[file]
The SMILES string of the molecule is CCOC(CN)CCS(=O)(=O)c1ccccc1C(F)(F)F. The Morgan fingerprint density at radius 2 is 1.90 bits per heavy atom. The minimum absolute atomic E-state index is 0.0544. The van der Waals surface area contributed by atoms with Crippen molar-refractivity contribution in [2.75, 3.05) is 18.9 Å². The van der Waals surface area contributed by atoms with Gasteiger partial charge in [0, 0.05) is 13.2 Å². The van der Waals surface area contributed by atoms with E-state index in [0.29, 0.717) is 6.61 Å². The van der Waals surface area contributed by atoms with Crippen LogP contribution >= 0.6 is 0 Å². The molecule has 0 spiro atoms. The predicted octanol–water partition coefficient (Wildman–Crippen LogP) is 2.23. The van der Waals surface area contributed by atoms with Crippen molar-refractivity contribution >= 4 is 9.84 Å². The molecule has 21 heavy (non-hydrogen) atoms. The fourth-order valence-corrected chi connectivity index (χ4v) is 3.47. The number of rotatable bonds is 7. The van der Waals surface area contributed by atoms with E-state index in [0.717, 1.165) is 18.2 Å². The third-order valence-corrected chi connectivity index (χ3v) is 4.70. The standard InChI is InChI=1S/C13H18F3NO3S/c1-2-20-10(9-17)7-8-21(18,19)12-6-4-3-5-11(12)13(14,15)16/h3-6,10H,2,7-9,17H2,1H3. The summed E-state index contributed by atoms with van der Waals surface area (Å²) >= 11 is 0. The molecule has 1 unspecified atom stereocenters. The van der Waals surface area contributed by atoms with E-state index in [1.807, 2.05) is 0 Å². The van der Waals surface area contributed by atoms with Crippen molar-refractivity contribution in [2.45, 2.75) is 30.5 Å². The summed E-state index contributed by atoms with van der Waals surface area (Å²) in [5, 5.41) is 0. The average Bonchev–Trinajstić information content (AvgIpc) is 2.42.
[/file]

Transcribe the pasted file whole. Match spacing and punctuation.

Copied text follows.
The SMILES string of the molecule is CCOC(CN)CCS(=O)(=O)c1ccccc1C(F)(F)F. The Morgan fingerprint density at radius 2 is 1.90 bits per heavy atom. The minimum absolute atomic E-state index is 0.0544. The van der Waals surface area contributed by atoms with Crippen molar-refractivity contribution in [2.75, 3.05) is 18.9 Å². The van der Waals surface area contributed by atoms with Gasteiger partial charge in [0, 0.05) is 13.2 Å². The van der Waals surface area contributed by atoms with E-state index in [0.29, 0.717) is 6.61 Å². The van der Waals surface area contributed by atoms with Crippen LogP contribution >= 0.6 is 0 Å². The molecule has 0 spiro atoms. The predicted octanol–water partition coefficient (Wildman–Crippen LogP) is 2.23. The van der Waals surface area contributed by atoms with Crippen molar-refractivity contribution >= 4 is 9.84 Å². The molecule has 21 heavy (non-hydrogen) atoms. The fourth-order valence-corrected chi connectivity index (χ4v) is 3.47. The number of rotatable bonds is 7. The van der Waals surface area contributed by atoms with E-state index in [0.717, 1.165) is 18.2 Å². The third-order valence-corrected chi connectivity index (χ3v) is 4.70. The standard InChI is InChI=1S/C13H18F3NO3S/c1-2-20-10(9-17)7-8-21(18,19)12-6-4-3-5-11(12)13(14,15)16/h3-6,10H,2,7-9,17H2,1H3. The summed E-state index contributed by atoms with van der Waals surface area (Å²) >= 11 is 0. The molecule has 1 unspecified atom stereocenters. The van der Waals surface area contributed by atoms with E-state index in [1.807, 2.05) is 0 Å². The van der Waals surface area contributed by atoms with Crippen molar-refractivity contribution in [2.45, 2.75) is 30.5 Å². The summed E-state index contributed by atoms with van der Waals surface area (Å²) in [5, 5.41) is 0. The average Bonchev–Trinajstić information content (AvgIpc) is 2.42.